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Managing Fusarium Head Blight at harvest

Fursarium Spores WheatThe less infected kernels that go into storage the better, and the greater of a chance a grower will have for not getting docked to a lower grade of wheat.

Combine tips and notes

  • Higher fan speeds are needed to blow infected kernels out the back. Ridgetown College has done studies on fan speeds, and there is a tenfold decrease in the amount of Fusarium damaged kernels in a sample when the fan speed is at maximum blast. But with that comes challenges of losing good healthy kernels.
  • Research from Ohio State showed combine fan speeds between 1375 and 1475 RPM and the shutter opening at 3.5 inches received the lowest discounts at elevators from FHB damaged wheat kernels and DON levels in the harvested grain.
  • Reduce combine speed. Having the combine traveling at a slower speed, will allow better separation between the good and bad kernels.
  • In fields which are severely affected by leaf diseases, the lower test weight of the grain may make it more difficult to separate normal kernels from Fusarium damaged kernels.

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Snow mould in winter cereals


Holly Loucas, Agronomist, DOW Agroscience

What is snow mould?

Snow moulds are cold-loving fungi that can attack many economic plants under a cover of snow.

Pathogen biology

WinterMouldChartThe important species of snow moulds that infect winter wheat are Microdochium nivale and Typhla spp.

Gray snow mould (Typhula spp) is the less damaging form of snow mould. It is able to survive throughout hot summer months as sclerotia under the ground or in plant debris.

Pink snow mould (Microdochium nivale) is usually more severe than gray snow mould. It can survive the summer months in decayed plant debris as spores or mycelium. Read more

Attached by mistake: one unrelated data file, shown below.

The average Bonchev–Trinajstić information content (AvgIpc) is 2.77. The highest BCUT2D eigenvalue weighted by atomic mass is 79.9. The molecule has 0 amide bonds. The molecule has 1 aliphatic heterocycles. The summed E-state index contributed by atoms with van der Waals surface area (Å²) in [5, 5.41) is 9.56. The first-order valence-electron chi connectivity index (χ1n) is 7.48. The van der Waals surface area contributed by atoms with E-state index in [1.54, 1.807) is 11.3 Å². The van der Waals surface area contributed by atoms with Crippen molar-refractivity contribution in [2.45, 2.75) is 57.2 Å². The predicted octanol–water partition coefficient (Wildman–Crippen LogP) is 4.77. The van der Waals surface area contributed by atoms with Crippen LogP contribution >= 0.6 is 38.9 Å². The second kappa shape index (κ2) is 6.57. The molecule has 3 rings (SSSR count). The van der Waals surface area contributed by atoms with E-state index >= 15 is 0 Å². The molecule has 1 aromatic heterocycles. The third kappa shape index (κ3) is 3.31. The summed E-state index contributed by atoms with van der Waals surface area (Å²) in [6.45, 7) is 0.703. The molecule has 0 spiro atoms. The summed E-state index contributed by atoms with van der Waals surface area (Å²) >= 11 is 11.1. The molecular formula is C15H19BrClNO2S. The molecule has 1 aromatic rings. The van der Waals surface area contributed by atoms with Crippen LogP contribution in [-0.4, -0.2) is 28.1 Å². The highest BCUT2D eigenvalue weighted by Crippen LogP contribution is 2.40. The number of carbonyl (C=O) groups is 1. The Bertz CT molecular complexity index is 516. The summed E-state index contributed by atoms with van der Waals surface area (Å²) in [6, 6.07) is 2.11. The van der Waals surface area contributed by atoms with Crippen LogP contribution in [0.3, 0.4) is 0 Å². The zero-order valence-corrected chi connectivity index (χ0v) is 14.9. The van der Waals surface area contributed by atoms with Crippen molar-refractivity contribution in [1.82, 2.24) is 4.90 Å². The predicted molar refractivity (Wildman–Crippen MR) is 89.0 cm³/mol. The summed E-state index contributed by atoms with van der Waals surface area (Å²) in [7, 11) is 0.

Assessing winter survival in wheat

By Holly Loucas, Agronomist, DOW Agrosciences

Factors affecting winter survival in wheat

The ability of winter wheat plants to survive winter often depends on each plant’s ability to tolerate low temperatures. Winter wheat plants go through a process called ‘cold acclimation’ in the fall during which each plant acquires the ability to withstand the cold temperatures experienced during the winter. This process is affected by planting date, fertility, seeding depth, and most importantly, the weather. Read more

Nitrogen on winter wheat

Cereals are very responsive to nitrogen. However, over-application of nitrogen causes lodging resulting in reduce yield, quality, and harvestability. The optimum rate of nitrogen for a particular field will depend on the type of wheat grown, past applications of manure or fertilizer, soil type, and crop rotation. Use general recommendations as a starting point but combine them with observation of crop growth and lodging tendency. The idea is to ensure nitrogen is available early and consistently though the major uptake period (node development though booting).

Timing

Time single applications for late April. This avoids significant N loss from wet soil conditions that might occur earlier, while providing N when the crop demand goes up. Large single applications increase lodging potential.

Split application are preferred. The main benefits are reduced concerns over N loss, greater weed control due to increased crop vigor, more uniform heading, and less lodging. Yield benefits are secondary. Apply 50-80 lbs/ac N as early as possible (on frost any time after March 15-20), with the balance at 1st – 2nd node. Nodes can be easily seen or felt on the stem above ground level.

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Wheat field

Late Planted Winter Wheat

During years when soybeans are harvested later than expected or environmental conditions delay field work, winter wheat is generally skipped in the rotation or planting is rushed. When planting winter wheat later than the recommended planting dates, even more care should be taken to ensure yield potential is not lost.

Planting date

In general, delaying planting past the recommended planting window can cost a producer from 0.6 to 1.1 bu/day. It is best to strive to plant around these dates (See figure 1).

planting dates map

Figure 1: Optimum Planting Dates in Ontario.

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